ito insert a key frame
- Go to the Animation tab to view your key frames
- Insert a Key Frame at position 0 on your animation timeline, selecting from the provided menu. You can animate Location, Rotation or Scale individually or collectively.
- Move your playhead to another position on the timeline, perform a transformation on your object, and add it as a key frame by pressing
iagain and selecting the same option you did for the previous Key Frame.
- To make a perfect loop, duplicate your start position keyframes by selecting them and pressing
Shift + Dthen move them to the end of your timeline. You can select all of your key frames by clicking the dot in the top row marked Summary.
- In Object Mode, add your first shape key in the Object Data Properties tab– this is the resting state of your object.
- Add a second shape key
- Select the second shape key you created, press
Tabto enter Edit Mode, and transform the vertices of your object as you like
- When you return to Object Mode, you'll notice that your transformations disappeared. You can now control the vertex transformation by changing the 0-1 value attached to your shape key.
- You can animate this value with key frames. Right click the number next to your shape key and select "Insert Key Frame," or press
Enter —> i. This will place a shape key at 0 on your animation timeline at the bottom of the screen.
- Move the blue playhead further down your timeline, edit the value, press
iagain to insert a new key frame.
- To make a perfect loop, make sure your last key frame value matches your first key frame value.
Space Barto watch your animation!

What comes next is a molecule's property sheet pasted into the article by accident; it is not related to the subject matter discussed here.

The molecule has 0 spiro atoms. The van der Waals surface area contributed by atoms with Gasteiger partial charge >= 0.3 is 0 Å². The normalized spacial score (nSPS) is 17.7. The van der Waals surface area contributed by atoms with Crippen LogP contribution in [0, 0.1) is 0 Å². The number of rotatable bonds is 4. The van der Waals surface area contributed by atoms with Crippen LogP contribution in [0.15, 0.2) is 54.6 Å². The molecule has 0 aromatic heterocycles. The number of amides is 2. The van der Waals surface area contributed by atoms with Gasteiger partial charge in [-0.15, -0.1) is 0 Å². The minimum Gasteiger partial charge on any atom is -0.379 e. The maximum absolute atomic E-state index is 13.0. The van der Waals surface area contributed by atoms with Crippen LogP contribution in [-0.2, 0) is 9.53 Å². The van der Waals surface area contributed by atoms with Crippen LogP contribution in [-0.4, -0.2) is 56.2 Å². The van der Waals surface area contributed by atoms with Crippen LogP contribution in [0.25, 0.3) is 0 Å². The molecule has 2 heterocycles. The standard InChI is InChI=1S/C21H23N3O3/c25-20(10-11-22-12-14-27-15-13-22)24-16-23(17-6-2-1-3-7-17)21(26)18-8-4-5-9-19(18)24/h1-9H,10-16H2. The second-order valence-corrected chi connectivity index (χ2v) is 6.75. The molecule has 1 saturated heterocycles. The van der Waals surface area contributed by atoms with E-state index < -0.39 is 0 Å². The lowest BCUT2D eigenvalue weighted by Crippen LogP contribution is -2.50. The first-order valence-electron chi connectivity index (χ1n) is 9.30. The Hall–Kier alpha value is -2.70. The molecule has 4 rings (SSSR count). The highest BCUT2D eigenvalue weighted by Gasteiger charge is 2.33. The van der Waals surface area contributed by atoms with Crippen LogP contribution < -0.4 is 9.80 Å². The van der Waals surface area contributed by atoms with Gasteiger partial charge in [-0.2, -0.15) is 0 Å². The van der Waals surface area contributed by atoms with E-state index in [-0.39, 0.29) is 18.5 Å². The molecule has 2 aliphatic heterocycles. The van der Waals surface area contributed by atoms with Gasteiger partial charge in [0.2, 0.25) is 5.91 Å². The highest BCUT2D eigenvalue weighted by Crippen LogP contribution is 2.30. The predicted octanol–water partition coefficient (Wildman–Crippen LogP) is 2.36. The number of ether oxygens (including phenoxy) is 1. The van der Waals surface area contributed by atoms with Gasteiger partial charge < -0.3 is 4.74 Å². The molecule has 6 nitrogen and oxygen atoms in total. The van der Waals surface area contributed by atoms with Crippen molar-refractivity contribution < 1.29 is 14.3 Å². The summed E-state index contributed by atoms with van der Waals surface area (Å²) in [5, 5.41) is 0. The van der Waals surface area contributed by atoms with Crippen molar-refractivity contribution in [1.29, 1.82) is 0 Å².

Free and Paid CG Asset Libraries
Helpful Free Add-ons
Instructions for installing add-ons are included in the above tutorial on frame building. If you download third-party add-ons, they will download as .zip files. To install them, simply click “Install” on the add-ons page and select the .zip file from your downloads folder. Don’t unzip it. If you have a favorite add-on that isn’t on this list, let us know in the Discord and we’ll add it!
- This tool is specially designed to generate architecture elements, like: rooms, doors, windows, kitchen cabinets, shelves, columns, and stairs.
- Loop Tools
- A very handy tool with lots of functionalities for speeding up the modeling process and making cleaner meshes. Helpful tutorial on Youtube here
- Extra Objects
- Adds more mesh primitives to Blender
- Node Wrangler
- This add-on gives you several tools that help you work with nodes quickly and efficiently. Many functions work for both the compositor and shader nodes.
- Rigify is a tool that makes rigging for character animation fast and easy.
- Bool Tool
- A tool that simplifies boolean operations for cutting and merging objects
Free Third Party Add-ons
- BlenderKit is an online database of materials, brushes and 3D models which you can search, download, upload and rate directly from the add-on.
- These models and materials are not always game ready, many are high poly with non-exportable materials. To search only for texture-based materials, click the filter icon in the toolbar and select “texture-based materials”
- Refer back to our “How To Improve Performance” guide for optimization tips
- Bagapie Modifier
- Bagapie Modifier is a free tool for procedural scattering, arrays, and architecture generation
- There is also a paid add-on with a ton of asset primitives that allow you to make procedural trees, rocks, grass, etc
- Cablerator ($14)
- Extremely fun add-on for making cables quickly and easily
- Hard-Ops ($20)
- Excellent add-on for hard surface modeling
- Blender for New Art City
- Getting Started
- Install glTF Import-Export
- PERFORMANCE PRO TIP:
- Basic architecture
- How to make a wall
- How to make a frame
- Shader Editor
- Changing Colors
- Shading with Principled BSDF
- Create realistic textures with PBR image textures
- How to import and apply a PBR texture
- UV Maps
- Baking Textures (Advanced)
- Free and Paid CG Asset Libraries
- Helpful Free Add-ons
- Official Add-ons
- Free Third Party Add-ons
- Paid Add-ons